Footing the Bill: Premier League clubs lose big without any fan-fare

September 22, 2020


3 min read

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What's going on here?

After the Coronavirus pandemic forced the suspension of the 2019-20 Premier League season in March 2020, all games were stopped. This stoppage, only recently lifted in mid-June, led to massive financial losses for the clubs whose effects experts warn may be long-lasting should similar financial impediments occur in the 2020-21 season.

What does this mean?

The head of Deloitte’s sport business group, Dan Jones, says that Premier League clubs can expect to show a £1billion loss in revenue for the 2019-20 season, with half of this being lost permanently. However, some clubs may have record breaking revenue numbers in the 2020-21 season because of the way in which broadcast deals will be paid. This may be more of a trick of accounting rather than an actual success story, with clubs still braced to face heavy losses for the foreseeable future until fans are able to return to stadiums.

What's the big picture effect?

Clubs are hoping for a V shaped recovery. What this means is a rapid return of fans to stadiums that will allow for financial growth quickly, alongside new broadcasting deals, which will prevent serious damage to clubs. However, there are several worrying signs. Clubs are being informed that they will only be able to have partial returns of crowds which has led to a projected £540million in lost income. This reduced capacity, of less than 33% and likely somewhere around 23%, is being forced upon teams as they must seek to make sure stadiums allow for social distancing. Many club bosses and executives have complained that there’s something of a double standard, with pubs and restaurants not facing as strict social distancing enforcements. However, when considering the difference in attendance, a few hundred at most compared to tens of thousands in stadiums, the reasoning becomes clearer.

Premier League Chief Executive Richard Masters said that “we are committed to having full stadiums as soon as possible, with safety always our priority”, but with Boris Johnson announcing tighter lockdown measures on 9 September 2020 it is likely that plans for fans to return on 1 October 2020 could be in jeopardy. Test events to determine whether or not fans can return to stadiums have been provisionally capped at 1000 people by the government, a move which the Premier League has criticised.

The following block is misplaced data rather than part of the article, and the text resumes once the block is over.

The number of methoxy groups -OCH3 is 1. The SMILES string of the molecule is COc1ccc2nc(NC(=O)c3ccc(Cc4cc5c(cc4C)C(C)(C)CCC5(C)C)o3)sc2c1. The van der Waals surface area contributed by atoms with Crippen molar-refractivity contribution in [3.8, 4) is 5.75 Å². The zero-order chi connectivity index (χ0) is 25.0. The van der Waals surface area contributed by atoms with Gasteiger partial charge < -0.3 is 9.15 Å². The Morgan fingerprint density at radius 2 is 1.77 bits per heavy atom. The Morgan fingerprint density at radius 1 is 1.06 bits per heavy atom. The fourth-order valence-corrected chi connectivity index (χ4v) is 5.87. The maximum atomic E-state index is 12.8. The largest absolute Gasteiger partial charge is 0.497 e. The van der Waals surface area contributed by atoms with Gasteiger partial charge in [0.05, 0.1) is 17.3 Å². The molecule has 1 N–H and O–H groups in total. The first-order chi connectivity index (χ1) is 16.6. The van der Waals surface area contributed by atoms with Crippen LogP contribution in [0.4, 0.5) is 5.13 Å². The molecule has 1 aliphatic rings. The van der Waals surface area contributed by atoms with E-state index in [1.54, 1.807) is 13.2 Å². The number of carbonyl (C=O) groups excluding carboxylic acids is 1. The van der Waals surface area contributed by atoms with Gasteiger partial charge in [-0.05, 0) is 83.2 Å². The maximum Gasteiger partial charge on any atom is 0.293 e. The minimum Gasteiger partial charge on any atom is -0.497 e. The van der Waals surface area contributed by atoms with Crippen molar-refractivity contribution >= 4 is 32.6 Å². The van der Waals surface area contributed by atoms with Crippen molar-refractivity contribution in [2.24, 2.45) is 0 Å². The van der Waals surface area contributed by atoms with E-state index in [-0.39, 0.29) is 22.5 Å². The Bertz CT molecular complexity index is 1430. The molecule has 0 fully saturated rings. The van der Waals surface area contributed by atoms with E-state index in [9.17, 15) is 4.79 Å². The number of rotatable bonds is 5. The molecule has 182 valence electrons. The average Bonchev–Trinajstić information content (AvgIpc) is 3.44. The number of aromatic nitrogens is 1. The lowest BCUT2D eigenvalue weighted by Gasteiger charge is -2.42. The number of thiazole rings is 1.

Another issue facing fans is the fact that of the 380 games to be played, only 220 will be broadcast live because of current broadcasting contracts. This is understandably a source of frustration for die-hard fans who are now unable to go in person to see these games. However, the Premier League is unlikely to want to renegotiate the £3.7billion broadcasting contracts currently in place, for fear this will make subsequent deals less valuable.

In addition to the cost to clubs of complying with enhanced cleaning and stadium management to reduce the spread of the virus, Premier League Clubs also need to pay over £330 million to Sky during next season, to compensate the broadcaster for losses sustained earlier this year when no games were allowed to be played.

Whilst the Premier League is desperate for its fans to return, the increasing number of coronavirus cases being reported across the country may prevent any plans to do so in the near future, causing ongoing problems for the clubs and their finances.

Report written by Hari Majumdar

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